M102 is a proprietary disease-modifying drug therapeutic based on recently understood disease pathways in neurodegenerative diseases, particularly in ALS. M102 was identified as a lead therapeutic candidate by the Sheffield Institute for Translational Neuroscience (SITraN) at the University of Sheffield, UK, in an effort to identify central nervous system (CNS) penetrant activators of the NRF2-ARE pathway. M102 is an orally administered, once daily, small molecule drug and a new chemical entity (NCE). 


M102, a potential best-in-class drug, takes a much broader mechanistic approach to treat ALS, in that M102 has effects on nine of the eleven ALS disease pathomechanisms.


M102 is a dual activator of the NRF2 and HSF1 pathways which are disease-modifying pathways that are downregulated in ALS.

Through NRF2 and HSF1 activation, M102 reduces oxidative stress and inflammation, enhances mitochondrial biogenesis and initiates autophagy. In addition, M102 refolds misfolded proteins, disaggregates aggregated proteins, and clears misfolded and aggregated proteins.


NRF2-Antioxidant Response Element (NRF2-ARE) activation is a powerful new therapeutic strategy for ALS. NRF2 is a transcription factor regulated by the Kelch-like ECH-associated protein 1 (Keap1). The Keap1-NRF2 complex constitutes a cytoplasmic sensor of redox imbalance and electrophilic agents, and it is activated when cellular redox status shifts to an oxidative state. NRF2 pathway activation can also be mediated by small molecule electrophiles which react with Keap1. NRF2 activation manifests pleiotropic downstream effects due to transcriptional activation of genes promoting cytoprotective effects, with the potential to positively impact neuronal survival. These pleiotropic effects of NRF2 activation lead to significant neuroprotective effects and loss of NRF2 enhances neuronal sensitivity to a range of neurotoxic challenges. Attenuation of the NRF2 response has been observed in ALS, Alzheimer’s disease and in aging. In human biosamples, biochemical evidence also indicates that reduced NRF2 activity is observed in ALS. Critical to the approach we are taking here is the fact that this attenuated NRF2 response can be overcome using known small molecule inducers of this biological pathway.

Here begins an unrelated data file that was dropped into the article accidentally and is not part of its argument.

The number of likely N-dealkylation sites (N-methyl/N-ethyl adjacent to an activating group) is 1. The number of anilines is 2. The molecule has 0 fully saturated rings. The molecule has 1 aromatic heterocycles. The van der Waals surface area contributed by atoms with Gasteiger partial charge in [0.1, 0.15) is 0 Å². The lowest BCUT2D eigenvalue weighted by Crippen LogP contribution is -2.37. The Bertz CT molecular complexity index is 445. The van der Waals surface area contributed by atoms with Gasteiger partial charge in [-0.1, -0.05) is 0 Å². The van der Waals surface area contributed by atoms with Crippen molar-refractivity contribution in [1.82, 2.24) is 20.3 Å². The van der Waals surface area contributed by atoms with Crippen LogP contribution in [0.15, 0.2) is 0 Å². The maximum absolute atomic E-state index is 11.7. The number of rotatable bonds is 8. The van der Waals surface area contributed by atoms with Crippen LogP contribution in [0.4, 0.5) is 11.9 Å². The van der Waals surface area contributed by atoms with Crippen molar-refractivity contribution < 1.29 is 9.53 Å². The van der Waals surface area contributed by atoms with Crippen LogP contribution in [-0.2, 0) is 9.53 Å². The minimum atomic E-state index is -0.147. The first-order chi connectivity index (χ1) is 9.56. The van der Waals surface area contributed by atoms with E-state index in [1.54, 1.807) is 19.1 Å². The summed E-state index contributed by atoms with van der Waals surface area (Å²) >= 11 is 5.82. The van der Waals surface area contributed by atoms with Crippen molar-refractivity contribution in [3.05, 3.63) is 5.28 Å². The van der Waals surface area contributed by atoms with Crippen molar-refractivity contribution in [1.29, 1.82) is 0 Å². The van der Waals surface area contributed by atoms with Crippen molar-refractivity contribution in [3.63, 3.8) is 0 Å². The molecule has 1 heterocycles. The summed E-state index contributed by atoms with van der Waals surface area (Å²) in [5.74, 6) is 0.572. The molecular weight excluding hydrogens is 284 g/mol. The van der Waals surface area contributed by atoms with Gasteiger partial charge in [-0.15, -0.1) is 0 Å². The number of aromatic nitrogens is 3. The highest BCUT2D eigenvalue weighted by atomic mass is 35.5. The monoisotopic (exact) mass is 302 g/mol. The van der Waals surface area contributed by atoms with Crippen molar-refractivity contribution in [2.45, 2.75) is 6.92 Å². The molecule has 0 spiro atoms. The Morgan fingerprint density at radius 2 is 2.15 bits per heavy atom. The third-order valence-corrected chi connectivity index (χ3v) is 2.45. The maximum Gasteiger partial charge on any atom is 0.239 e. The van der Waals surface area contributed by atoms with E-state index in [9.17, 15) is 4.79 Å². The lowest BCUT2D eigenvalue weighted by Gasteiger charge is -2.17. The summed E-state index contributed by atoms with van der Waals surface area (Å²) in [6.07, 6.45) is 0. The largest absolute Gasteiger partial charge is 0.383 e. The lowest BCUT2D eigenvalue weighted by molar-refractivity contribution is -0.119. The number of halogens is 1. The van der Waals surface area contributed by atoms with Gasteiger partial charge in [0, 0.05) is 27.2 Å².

HSF1-HSE activation is another powerful new therapeutic strategy in ALS. HSF1 is a transcription factor regulated by heat shock protein 90 (Hsp90), Hsp70, Hsp40, Hsf1, and/or TRiC complex in the cytoplasm. Under stress, HSF1 is derepressed, and then trimerizes and translocates to the nucleus, where it binds to HSE to promote the transcription and translation of downstream genes that enhance neuronal survival and function. The HSF1 signaling pathway can be directly activated by cellular stressors or by electrophilic drugs.

M102 has multiple in vivo and in vitro datasets that indicate strong efficacy in both familial and sporadic ALS. In the TDP-43 mouse model, M102 stopped disease progression and reverted disease animals back towards the healthy state. TDP-43 proteins exist in 97% of all ALS patients.

Therapeutic Biomakers

Aclipse has developed a comprehensive set of potential biomarkers to confirm target and pathway engagement, optimize clinical dose regimen, and enable a precision medicine approach for the treatment of ALS. More specifically, our technology allows the identification of likely M102 drug responders, which constitute 60% of all ALS patients. Industry data show that the application of a precision medicine approach increases the probability of clinical success by 2- to 3-fold.